Thursday, April 07, 2005

Mish Mosh of Wrong Doings and Wrong Thinkeries

Was Charlotte Bronte's first biographer, a longtime friend, too willfully miscomprehending or envious to tell the truth? Has our author been too long mischaracterized as a meek miss? I love Charlotte's journal entry about teaching at the Roe Head School, and recalled it when I used the descriptor "fat-headed oafs" in my last post.

"I had been toiling for nearly an hour. I sat sinking from irritation and weariness into a kind of lethargy. The thought came over me: am I to spend all the best part of my life in this wretched bondage, forcibly suppressing my rage at the idleness, the apathy and the hyperbolic and most asinine stupidity of these fat headed oafs and on compulsion assuming an air of kindness, patience and assiduity? Must I from day to day sit chained to this chair prisoned within these four bare walls, while the glorious summer suns are burning in heaven and the year is revolving in its richest glow and declaring at the close of every summer day the time I am losing will never come again? Just then a dolt came up with a lesson. I thought I should have vomited."

Read the entire, worthwhile article by Tanya Gold in The Guardian here:,6000,1445404,00.html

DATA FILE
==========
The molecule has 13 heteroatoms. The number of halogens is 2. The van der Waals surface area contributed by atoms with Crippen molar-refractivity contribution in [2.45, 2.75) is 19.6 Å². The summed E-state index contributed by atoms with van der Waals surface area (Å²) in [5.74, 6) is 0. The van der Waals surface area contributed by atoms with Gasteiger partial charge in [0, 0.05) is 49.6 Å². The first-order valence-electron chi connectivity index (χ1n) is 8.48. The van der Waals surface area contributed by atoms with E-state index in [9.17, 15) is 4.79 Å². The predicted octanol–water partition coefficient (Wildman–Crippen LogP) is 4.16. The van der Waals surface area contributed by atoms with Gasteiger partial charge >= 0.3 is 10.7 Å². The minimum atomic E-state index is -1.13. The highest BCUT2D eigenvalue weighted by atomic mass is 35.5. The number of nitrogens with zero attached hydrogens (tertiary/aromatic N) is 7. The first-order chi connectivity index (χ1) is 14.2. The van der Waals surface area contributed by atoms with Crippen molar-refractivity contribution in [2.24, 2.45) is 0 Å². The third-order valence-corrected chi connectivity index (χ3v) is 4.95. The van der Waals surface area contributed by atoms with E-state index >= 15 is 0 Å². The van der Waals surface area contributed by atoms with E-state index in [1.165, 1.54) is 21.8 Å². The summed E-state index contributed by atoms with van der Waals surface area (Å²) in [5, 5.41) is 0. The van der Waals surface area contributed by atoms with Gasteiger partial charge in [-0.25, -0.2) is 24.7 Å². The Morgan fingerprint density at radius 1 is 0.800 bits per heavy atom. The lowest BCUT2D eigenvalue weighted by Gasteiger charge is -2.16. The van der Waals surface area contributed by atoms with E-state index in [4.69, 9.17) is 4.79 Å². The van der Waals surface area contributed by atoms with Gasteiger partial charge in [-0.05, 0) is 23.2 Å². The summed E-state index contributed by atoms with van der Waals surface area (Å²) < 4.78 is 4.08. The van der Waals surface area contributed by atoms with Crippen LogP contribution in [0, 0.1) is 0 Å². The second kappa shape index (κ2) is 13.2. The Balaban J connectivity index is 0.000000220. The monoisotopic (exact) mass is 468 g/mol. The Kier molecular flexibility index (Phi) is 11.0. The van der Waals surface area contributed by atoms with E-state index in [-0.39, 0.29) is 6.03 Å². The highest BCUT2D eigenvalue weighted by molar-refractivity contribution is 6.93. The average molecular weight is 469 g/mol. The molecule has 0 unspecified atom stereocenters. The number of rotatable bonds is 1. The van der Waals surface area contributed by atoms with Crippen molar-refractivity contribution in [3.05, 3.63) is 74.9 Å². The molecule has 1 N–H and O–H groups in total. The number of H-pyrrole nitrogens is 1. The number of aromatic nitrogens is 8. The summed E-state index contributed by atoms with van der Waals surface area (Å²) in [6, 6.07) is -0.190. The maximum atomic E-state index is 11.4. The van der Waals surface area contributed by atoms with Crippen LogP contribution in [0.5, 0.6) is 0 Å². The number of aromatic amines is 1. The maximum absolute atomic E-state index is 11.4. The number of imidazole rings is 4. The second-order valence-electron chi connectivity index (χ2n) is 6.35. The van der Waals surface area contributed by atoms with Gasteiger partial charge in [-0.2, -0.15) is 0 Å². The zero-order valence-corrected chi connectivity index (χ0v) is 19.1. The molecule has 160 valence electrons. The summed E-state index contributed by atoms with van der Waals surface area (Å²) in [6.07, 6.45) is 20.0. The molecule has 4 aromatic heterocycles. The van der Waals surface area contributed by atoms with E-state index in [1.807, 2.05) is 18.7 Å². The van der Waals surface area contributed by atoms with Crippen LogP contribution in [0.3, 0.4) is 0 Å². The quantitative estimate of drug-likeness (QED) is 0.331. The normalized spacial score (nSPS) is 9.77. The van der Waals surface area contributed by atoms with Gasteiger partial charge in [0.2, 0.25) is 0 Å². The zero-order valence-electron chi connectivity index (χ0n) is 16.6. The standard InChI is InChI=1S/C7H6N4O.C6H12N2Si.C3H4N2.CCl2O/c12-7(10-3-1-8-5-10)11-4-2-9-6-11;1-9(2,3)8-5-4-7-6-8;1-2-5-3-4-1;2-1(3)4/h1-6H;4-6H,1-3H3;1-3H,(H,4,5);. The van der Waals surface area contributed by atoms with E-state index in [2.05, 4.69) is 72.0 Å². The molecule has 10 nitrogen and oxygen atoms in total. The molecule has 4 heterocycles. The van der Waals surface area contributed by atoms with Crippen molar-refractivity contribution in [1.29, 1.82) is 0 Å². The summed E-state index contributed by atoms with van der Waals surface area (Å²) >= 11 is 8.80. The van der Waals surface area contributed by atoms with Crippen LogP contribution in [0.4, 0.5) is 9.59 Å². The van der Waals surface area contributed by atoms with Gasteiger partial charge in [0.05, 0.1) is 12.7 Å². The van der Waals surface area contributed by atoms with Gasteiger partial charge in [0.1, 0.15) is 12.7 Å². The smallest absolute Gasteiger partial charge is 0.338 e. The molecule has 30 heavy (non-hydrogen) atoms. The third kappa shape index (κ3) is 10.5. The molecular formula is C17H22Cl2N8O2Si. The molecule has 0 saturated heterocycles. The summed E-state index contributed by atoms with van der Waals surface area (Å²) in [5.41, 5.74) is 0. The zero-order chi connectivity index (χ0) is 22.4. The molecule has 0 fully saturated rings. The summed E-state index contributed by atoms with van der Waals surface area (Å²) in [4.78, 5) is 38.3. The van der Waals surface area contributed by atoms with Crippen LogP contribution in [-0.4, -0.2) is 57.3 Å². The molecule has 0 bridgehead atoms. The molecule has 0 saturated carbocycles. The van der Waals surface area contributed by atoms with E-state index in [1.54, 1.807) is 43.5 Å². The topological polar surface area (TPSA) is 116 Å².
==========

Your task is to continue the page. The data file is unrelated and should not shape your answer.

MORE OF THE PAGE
In other news, another conservative speaker has gotten a pie in the face while speaking at a university. Harmless enough, perhaps but what if you're chronically allergic to milk products and even skin contact makes you break out in hives and anaphylactic shock? That prospect seems unlikely, but the action, if not dangerous, is designed to be disrespectful and uncivil. It hardly elevates discourse. In fact, its aim is to stop someone from speaking words in a combination that is so offensive to some tiny mind's sensibilities that he must take physical action against it. This offended person may even be a "pacifist" who would condemn another person for violence predicated only on a phrase that starts, "Your mama..."

One only has to imagine if the speaker weren't as adroit as Bill Kristol or now David Horowitz, perhaps someone with a litigious, victim mentality or someone who has actually been physically threatened for speaking his beliefs, this kind of behavior wouldn't be tolerated or so lightly punished. Stifling someone else's speech not only betrays the weakness of your own position but the weakness of your character.

A professor at the heartland campus in this last incident agrees. His blog entry at Bright Mystery is here:

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